The unregulated advancement of biotech is creating a new arms race and threatening our personal autonomy.
After our previous article on this topic, I was asked by someone off-site to cite specific examples of biotechnology that could be misused for nefarious purposes, or could have utility as clandestine military or intelligence tools. It was a fair criticism. I listed off a number of technologies that could have such uses, but did not cite any specific articles to make my case. This article will address that deficiency.
The key thing to keep in mind is that cutting-edge biotech poses a tremendous risk both to human dignity, precisely because the products of today’s biotechnology are not like old-school biowarfare agents like smallpox, for which treaties already exist that ban their usage in warfare. There are technologies being investigated, right now, that could form the basis of novel biological agents for which no treaty exists that restricts their use. This creates a new, unaddressed arms race and proliferation risk.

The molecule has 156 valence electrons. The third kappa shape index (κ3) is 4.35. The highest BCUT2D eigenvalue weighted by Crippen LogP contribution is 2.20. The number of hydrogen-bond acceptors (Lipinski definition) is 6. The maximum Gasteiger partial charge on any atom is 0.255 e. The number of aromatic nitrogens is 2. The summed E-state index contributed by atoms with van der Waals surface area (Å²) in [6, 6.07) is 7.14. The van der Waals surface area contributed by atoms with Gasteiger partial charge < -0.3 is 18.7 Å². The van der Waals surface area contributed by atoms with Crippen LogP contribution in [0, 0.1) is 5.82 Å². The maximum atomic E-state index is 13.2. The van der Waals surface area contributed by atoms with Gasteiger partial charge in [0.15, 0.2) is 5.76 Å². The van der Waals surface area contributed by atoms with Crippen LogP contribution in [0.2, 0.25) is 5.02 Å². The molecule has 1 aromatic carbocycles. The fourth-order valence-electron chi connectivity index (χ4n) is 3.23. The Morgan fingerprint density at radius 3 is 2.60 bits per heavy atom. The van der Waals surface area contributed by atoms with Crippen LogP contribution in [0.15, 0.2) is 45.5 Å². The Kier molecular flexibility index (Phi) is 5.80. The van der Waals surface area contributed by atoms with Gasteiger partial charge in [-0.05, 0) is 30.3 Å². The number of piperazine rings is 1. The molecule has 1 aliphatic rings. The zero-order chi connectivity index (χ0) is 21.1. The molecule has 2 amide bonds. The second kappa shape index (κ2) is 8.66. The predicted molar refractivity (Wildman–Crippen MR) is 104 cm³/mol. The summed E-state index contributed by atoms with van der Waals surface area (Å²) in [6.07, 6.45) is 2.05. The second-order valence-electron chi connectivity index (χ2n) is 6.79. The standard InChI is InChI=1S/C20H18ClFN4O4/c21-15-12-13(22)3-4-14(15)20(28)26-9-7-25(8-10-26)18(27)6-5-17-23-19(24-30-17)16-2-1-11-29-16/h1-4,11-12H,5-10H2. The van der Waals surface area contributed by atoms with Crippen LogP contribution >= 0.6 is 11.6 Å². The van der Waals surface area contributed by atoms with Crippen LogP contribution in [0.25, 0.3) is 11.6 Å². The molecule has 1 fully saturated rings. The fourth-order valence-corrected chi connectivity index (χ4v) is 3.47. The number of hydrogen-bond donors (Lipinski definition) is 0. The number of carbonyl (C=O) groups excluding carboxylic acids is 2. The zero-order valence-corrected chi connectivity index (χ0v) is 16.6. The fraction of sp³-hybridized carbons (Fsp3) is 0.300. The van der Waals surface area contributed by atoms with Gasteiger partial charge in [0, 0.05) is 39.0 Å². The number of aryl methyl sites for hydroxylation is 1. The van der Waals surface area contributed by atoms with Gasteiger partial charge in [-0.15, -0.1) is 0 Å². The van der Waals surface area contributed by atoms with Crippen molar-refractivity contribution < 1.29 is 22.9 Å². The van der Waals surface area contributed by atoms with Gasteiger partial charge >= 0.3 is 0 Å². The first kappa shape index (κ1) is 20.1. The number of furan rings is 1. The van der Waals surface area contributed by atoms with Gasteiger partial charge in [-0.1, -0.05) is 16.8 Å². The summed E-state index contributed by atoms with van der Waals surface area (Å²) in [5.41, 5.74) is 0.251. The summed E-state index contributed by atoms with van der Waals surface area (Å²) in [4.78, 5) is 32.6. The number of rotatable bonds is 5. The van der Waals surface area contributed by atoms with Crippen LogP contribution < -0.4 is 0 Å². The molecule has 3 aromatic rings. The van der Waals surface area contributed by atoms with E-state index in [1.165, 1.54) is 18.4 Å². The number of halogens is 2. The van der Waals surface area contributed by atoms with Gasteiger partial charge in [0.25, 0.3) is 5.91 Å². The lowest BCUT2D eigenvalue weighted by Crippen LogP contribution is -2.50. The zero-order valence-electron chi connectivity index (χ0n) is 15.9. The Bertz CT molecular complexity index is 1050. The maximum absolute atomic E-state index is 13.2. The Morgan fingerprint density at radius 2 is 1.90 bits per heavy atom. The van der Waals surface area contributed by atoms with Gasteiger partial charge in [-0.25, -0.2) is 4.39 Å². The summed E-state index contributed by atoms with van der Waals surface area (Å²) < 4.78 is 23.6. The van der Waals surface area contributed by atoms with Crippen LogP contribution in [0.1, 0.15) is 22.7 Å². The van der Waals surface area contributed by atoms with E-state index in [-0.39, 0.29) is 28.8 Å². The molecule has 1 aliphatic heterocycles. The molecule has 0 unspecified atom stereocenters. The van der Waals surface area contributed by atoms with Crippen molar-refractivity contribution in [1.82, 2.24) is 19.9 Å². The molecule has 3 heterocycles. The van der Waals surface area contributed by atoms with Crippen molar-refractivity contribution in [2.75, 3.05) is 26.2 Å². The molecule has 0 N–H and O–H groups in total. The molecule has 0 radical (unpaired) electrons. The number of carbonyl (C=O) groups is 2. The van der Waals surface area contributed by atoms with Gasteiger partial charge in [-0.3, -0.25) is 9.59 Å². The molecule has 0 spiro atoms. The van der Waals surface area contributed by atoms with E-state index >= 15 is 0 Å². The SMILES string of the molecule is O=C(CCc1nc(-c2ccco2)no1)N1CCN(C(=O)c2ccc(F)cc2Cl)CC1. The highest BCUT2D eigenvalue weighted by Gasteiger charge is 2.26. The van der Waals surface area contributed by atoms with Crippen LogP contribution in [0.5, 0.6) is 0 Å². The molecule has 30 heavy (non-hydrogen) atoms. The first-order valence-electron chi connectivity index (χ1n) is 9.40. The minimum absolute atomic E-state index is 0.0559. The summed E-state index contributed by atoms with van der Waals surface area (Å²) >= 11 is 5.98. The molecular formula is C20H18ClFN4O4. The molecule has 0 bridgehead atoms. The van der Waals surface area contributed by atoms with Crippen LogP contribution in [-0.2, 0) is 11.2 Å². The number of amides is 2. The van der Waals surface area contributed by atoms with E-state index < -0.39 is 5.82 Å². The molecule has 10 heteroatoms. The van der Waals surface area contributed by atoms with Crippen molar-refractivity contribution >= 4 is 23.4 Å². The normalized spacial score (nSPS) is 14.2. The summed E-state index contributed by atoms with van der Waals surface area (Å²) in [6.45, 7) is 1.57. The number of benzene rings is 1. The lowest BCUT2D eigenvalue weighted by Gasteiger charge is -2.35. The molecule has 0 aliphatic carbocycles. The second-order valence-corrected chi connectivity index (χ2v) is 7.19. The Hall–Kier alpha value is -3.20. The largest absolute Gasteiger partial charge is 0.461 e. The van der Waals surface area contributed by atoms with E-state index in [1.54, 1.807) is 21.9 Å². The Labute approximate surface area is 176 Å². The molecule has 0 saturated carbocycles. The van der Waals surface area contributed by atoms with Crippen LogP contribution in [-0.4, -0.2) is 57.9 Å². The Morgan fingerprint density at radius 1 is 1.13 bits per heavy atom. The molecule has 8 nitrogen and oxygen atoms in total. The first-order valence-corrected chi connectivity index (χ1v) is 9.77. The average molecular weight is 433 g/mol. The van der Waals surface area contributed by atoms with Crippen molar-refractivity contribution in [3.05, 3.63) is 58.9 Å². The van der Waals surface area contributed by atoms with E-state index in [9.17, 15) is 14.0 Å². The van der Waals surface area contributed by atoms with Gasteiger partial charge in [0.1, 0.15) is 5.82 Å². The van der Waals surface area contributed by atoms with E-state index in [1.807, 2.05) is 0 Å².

Article I of the Biological Weapons Convention reads as follows:
Each State Party to this Convention undertakes never in any circumstances to develop, produce, stockpile or otherwise acquire or retain: (1) microbial or other biological agents, or toxins whatever their origin or method of production, of types and in quantities that have no justification for prophylactic, protective or other peaceful purposes; (2) weapons, equipment or means of delivery designed to use such agents or toxins for hostile purposes or in armed conflict.
This is extremely vague, but is generally taken to mean a prohibition on the usage of things like smallpox, Ebola, anthrax, botulinum toxin, and similar agents in warfare.
Dr. Robert Malone had a rather insightful article recently where he pointed out, correctly, that the stipulation “for hostile purposes” essentially creates a loophole, where biological weapons can be legally researched for defensive purposes.